Welcome to CAPSTAN voyage 2

By Maddie Brown, University of Melbourne

How many scientists does it take to play a board game? Enough to break the ice.

image4.jpeg

Welcome to CAPSTAN Voyage 2, a collaborative program to give young scientists an opportunity to experience marine research and life at sea. Step one of our journey required an introduction to each other and to the various disciplines that fit under the marine research umbrella. Geology, Chemistry, Biology, Oceanography and Geophysics just to name a few. One of the best ways we found to get to know each other was by playing board games at our accommodation in Hobart prior to boarding the RV Investigator. Teams were created and friendships born through rummy-cube, Monopoly and Settlers of Catan. It’s amazing how easily the group connected with their common logical minds and strategic thinking, qualities that are often associated with great scientists.

image1.png
The CTD rosette goes into the water.

Our target stations are located just off Portland, so we spent a few days adjusting to shift work and familiarising ourselves with the ship. Geophysical data was collected continuously throughout our journey to help understand the bathymetry around Tasmania and Victoria, this will be continued right through to Fremantle. Day one at our first station and it was all systems go, the CTD rosette was loaded and ready to be winched off the ship to collect hydrochemistry data through the water column down to 1700 metres. The CTD collects samples at intervals through the column, directed by the Operations Room which we had the privilege of viewing and assisting the direction.

In addition to the CTD, coloured polystyrene cups were placed in an onion bag and sent with it, to showcase the increase of pressure with depth. After the CTD returned to the ship, the bongo net was put over the edge to collect plankton samples in shallow water depths (40 metres and 100 metres).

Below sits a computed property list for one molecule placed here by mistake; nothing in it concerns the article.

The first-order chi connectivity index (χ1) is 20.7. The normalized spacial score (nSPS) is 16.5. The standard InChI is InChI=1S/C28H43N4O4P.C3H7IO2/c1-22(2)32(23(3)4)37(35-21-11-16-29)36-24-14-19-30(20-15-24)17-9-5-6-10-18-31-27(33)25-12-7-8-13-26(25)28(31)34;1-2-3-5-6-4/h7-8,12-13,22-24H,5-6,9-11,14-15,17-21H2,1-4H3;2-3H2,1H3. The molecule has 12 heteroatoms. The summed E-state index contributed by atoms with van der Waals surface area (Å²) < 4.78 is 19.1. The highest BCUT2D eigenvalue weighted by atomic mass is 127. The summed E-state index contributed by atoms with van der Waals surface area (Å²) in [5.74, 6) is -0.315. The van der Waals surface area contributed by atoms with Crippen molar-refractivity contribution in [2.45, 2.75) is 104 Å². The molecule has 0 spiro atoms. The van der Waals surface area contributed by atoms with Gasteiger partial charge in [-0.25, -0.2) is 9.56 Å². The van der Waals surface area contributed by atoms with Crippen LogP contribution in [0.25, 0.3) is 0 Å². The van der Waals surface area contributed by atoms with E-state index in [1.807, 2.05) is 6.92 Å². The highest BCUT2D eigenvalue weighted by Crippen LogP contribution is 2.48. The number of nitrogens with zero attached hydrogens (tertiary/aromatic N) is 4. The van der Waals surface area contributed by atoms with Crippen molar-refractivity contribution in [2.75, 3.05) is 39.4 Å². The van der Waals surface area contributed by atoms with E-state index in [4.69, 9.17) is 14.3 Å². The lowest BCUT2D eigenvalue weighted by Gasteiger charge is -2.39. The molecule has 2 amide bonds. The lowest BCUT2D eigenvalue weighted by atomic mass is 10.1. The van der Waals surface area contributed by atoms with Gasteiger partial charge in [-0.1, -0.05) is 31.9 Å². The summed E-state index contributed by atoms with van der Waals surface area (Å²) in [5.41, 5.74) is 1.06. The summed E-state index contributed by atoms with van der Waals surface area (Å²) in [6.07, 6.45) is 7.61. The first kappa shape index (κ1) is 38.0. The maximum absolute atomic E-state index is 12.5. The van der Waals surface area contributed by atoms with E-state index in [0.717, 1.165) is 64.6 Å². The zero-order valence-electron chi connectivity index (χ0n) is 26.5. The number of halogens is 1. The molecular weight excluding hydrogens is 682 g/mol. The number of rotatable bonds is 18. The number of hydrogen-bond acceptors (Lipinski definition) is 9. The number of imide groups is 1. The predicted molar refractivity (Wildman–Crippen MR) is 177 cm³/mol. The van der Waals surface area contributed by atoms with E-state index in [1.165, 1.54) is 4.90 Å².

image2.png
Normal off-the-shelf (‘before’) polystyrene cup and one after being decorated and submerged to 1800 meters. Photo Credit: Sophie Dolling

The last collection at this station was a Kasten Core, which is used to collect 3 metres of sediment below the sea floor. On top of all of this, bird and marine mammal counts were being conducted from the viewing point on the ship. We have been lucky enough to see several species of albatross, petrels, shearwaters and prions. We even saw six seals having the time of their lives hanging around the ship. Speaking of wildlife, the team of young scientists had some spare time at night to wind down. Naturally, we bonded over watching appropriate films, such as Finding Dory.

image3.jpeg
Voyage participants gather in the lounge on RV Investigator to watch Finding Dory and play games

We are only at the beginning of our journey through to Fremantle and I know there is so much more to learn. I’m already so grateful for what I have experienced and I can’t wait to wake up tomorrow to see what new knowledge lies ahead.

Advertisements

2 thoughts on “Welcome to CAPSTAN voyage 2

Leave a Reply

Fill in your details below or click an icon to log in:

WordPress.com Logo

You are commenting using your WordPress.com account. Log Out /  Change )

Google photo

You are commenting using your Google account. Log Out /  Change )

Twitter picture

You are commenting using your Twitter account. Log Out /  Change )

Facebook photo

You are commenting using your Facebook account. Log Out /  Change )

Connecting to %s